Ten years ago Robert Bourassa, then Quebec premier, gave a speech in the Montreal riding of Westmount shortly after introducing legislation that made French the province’s only official language. Bodyguards surrounded him that night, and when he tried to speak the angry, predominantly anglophone audience booed him for curtailing their language rights. Last week Bourassa returned to Westmount to a much warmer welcome. Quebec’s resurrected Liberal leader drew a friendly overflow crowd of 800 people to Westmount’s Victoria Hall. They even applauded Bourassa when he mentioned his contentious language law, Bill 22. Declared Bourassa: “It [the law] allowed us to tell Quebecers that we have no lessons to learn from the Parti Québécois when it comes to protecting French Canadians.”
The success of the Westmount meeting delighted Liberal supporters, but Bourassa calmly accepted his newfound popularity. “Time changes nearly everything in politics,” he said. Indeed, four months after regaining the leadership of the Quebec Liberal party, the 50year-old Bourassa is still proving his political adroitness. He has won over opponents in his party and helped to give the Liberals a big lead in popular support over the Parti Québécois. The PQ government may delay the election until 1986, but recent polls show that
voters prefer Bourassa to Premier René Lévesque by a 3-to-l margin. As a result, Bourassa’s once-improbable dream of becoming premier again appears increasingly realistic.
Bourassa does not have a seat in Quebec’s national assembly, although he has promised to seek election “if the opportunity presents itself.” But he is clearly not anxious to run for office quickly. Since October he has passed up the chance to contest two byelections. He prefers to increase the party’s membership and funds. “I cannot think of a single one of my advisers who wants me in the assembly right now,” he told Maclean's. Instead, he leaves control of the Liberal caucus to House Leader Gérard D. Lévesque and spends much of his time travelling around the province, visiting at least four different ridings each week to promote the Liberals as the next government.
Parti Québécois members have criticized Bourassa’s campaigning. “Quebecers expect their political leaders to sit in parliament,” declared Gérald Godin, the minister of cultural communities and immigration. “If he keeps ducking [reelection], he will be written off soon as a chicken.”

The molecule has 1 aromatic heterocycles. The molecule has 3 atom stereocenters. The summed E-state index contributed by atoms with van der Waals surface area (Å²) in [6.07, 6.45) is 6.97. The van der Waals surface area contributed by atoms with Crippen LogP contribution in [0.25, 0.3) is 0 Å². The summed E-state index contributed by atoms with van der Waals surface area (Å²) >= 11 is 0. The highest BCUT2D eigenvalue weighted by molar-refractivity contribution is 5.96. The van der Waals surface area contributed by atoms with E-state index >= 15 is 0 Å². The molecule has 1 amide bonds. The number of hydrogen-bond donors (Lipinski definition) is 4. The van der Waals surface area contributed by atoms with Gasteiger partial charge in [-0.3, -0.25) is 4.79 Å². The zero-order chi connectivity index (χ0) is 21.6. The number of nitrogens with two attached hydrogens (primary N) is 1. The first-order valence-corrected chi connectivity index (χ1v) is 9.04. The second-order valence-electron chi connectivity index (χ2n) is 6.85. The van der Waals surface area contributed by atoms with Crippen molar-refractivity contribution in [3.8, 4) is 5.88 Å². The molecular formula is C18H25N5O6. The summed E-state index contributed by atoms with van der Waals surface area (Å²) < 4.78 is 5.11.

But even the Parti Québécois’ renewed
pledge to fight the next election on the issue of independence has helped Bourassa, because it draws attention to his role as leader of the province’s federalist forces. His social engagements confirm that status. In the past five weeks alone, Bourassa has dined with both John Turner, a potential contender for the federal Liberal leadership, and Alberta Conservative Premier Peter
Lougheed. He has also had several telephone conversations with Brian Mulroney, the federal Tory leader and a close friend. Still, one significant name is missing from the list of Bourassa’s recent meetings and discussions: Pierre Trudeau. He has not talked with the Prime Minister since last June, The two men dislike each other, and it has been years since Bourassa spoke at length with the man who once dismissed him as a low-class “mangeur de hotdogs,,” (hotdog eater).
Bourassa’s second attempt to become premier is a remarkably low-budget affair. When he held power from 1970 to 1976, his large entourage even included a personal hairdresser. Now, he has only one employee working directly for him—an executive assistant. Bourassa’s office at Liberal headquarters in Montreal also reflects his spartan style. It has so few personal touches that a friend once declared: “God, Robert, you missed your calling. You should have been a designer for a low-budget hotel.”
Bourassa insists that “for better or worse” he has not changed a great deal in the seven years that he has been out of power. Indeed, many of his habits remain the same. He still swims 20 lengths in the nearest available pool each day, sleeps exactly seven hours each night and has no consuming interests outside work. Even Bourassa’s public speaking style, stiff and curiously lacking in emotion, remains the same.
Despite the honeymoon-like atmosphere that Bourassa has enjoyed since regaining the leadership, some federalists, including a few Quebec MPs, privately question his commitment to their cause. Bourassa flirted with the idea of separatism in the 1960s but since then he has proven where his allegiance lies. “I paid my dues many times over in the [1980 Quebec] referendum on sovereignty when I debated anybody, anywhere on this issue,” he said. But he also wants voters to realize that he is a strong Quebec nationalist who would negotiate with Ottawa to regain the province’s right to veto constitutional changes. “Every Liberal leader in the past has been accused of being either a hostage of the English community, a tool of the federal Liberals or both,” he declared. “I dare say not even the PQ would have the nerve to accuse me of either.”
The PQ recently released a list of past Liberal statements, hoping to remind Quebecers of Bourassa’s past unpopularity. But the former premier defended his record, contending that it can stand the test of time and any comparison with PQ achievements. For one thing, he claimed, Bill 22 is evidence of that. When the bill was passed in 1974, Bourassa became the object of scorn among anglophones. But that language legislation now appears moderate in tone and objectives compared to Bill 101, the PQ’s much stricter law that replaced it. “A week is a long time in politics, and a year is an eternity,” Bourassa says repeatedly. Seven years after losing power, Bourassa believes that it is the province—and not he—that has
changed, and that Quebec is ready to welcome him back.
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